Visible to the public "Hackers Breach Energy Orgs via Bugs in Discontinued Web Server"Conflict Detection Enabled

Microsoft has announced that security flaws impacting a web server that has been discontinued since 2005 were used to target and compromise organizations in the energy sector. According to a report published in April by cybersecurity firm Recorded Future, state-backed Chinese hacking groups, including one identified as RedEcho, targeted multiple Indian electrical grid operators, compromising an Indian national emergency response system and the subsidiary of a multinational logistics company. The attackers gained access to the hacked entities' internal networks by using Internet-exposed cameras on their networks as command-and-control (C2) servers. According to Recorded Future, the group likely compromised and co-opted Internet-facing DVR/IP camera devices for C2 of Shadowpad malware infections, and used the open-source tool FastReverseProxy, to accomplish this. Microsoft said the attackers took advantage of a flaw in the Boa web server, a software solution that has been discontinued but is still used by Internet of Things (IoT) devices such as routers and cameras. Since Boa is one of the components used for signing in and accessing IoT device management consoles, it significantly raises the risk of critical infrastructure being breached via vulnerable and Internet-exposed devices running the vulnerable web server. According to the Microsoft Security Threat Intelligence team, Boa servers are widespread across IoT devices due to the web server's inclusion in popular Software Development Kits (SDKs). More than 1 million Internet-exposed Boa server components were detected online worldwide in a single week, according to Microsoft Defender Threat Intelligence platform data. Several known vulnerabilities affect Boa servers, including arbitrary file access (CVE-2017-9833) and information disclosure (CVE-2021-33558). Attackers can exploit these security flaws without authentication to remotely execute code after stealing credentials by accessing sensitive files on the targeted server. This article continues to discuss the exploitation of security vulnerabilities in a discontinued server to compromise energy sector organizations.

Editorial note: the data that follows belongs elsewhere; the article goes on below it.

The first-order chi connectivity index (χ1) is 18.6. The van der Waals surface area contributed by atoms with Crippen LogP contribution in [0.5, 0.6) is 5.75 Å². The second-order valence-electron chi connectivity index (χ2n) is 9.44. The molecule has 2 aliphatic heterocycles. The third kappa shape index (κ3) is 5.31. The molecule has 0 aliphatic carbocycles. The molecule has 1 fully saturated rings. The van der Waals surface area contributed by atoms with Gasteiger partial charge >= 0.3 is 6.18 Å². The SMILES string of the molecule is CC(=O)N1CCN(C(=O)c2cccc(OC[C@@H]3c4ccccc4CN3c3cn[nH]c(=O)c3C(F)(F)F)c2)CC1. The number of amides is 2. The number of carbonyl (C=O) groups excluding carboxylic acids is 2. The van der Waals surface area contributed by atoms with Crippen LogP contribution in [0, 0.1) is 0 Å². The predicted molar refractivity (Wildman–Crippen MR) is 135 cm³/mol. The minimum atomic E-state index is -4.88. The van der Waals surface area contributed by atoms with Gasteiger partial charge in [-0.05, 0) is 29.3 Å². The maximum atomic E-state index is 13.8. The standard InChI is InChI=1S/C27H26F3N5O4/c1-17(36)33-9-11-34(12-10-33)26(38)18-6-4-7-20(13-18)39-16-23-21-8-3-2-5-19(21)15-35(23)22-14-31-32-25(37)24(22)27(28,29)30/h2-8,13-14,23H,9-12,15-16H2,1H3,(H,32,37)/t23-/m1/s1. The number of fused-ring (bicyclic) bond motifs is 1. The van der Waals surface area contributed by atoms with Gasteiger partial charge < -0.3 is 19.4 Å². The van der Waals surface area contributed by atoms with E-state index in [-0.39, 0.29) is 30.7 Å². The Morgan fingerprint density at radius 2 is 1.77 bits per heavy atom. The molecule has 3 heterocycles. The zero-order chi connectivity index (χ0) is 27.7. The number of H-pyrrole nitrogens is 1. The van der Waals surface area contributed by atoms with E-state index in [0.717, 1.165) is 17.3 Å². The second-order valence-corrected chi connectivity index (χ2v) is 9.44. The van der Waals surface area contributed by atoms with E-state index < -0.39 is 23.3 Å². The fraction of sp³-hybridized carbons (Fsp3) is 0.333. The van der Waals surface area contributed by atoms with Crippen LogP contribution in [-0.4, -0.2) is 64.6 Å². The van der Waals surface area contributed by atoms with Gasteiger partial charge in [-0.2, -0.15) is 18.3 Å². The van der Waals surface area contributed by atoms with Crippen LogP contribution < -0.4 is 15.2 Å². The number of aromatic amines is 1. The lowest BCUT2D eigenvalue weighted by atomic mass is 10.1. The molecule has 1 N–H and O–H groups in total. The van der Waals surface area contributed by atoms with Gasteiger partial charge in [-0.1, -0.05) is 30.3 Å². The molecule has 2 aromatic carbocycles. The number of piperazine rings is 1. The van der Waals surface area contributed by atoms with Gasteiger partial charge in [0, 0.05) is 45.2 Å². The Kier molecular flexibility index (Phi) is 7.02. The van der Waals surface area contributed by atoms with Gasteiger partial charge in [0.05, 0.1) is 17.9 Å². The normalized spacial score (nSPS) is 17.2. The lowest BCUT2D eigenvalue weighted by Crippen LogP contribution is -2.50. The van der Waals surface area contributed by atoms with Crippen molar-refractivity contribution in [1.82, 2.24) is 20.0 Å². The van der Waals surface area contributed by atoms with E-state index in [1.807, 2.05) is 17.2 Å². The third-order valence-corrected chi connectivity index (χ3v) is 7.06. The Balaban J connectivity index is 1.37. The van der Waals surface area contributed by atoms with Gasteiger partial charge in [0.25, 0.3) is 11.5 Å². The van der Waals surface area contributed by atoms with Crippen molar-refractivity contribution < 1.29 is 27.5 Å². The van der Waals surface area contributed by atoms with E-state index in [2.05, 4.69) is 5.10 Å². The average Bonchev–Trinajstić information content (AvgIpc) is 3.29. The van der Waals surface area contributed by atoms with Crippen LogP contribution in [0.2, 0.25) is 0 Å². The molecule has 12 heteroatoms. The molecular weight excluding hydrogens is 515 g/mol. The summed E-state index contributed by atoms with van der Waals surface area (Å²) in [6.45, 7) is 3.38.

Bleeping Computer reports "Hackers Breach Energy Orgs via Bugs in Discontinued Web Server"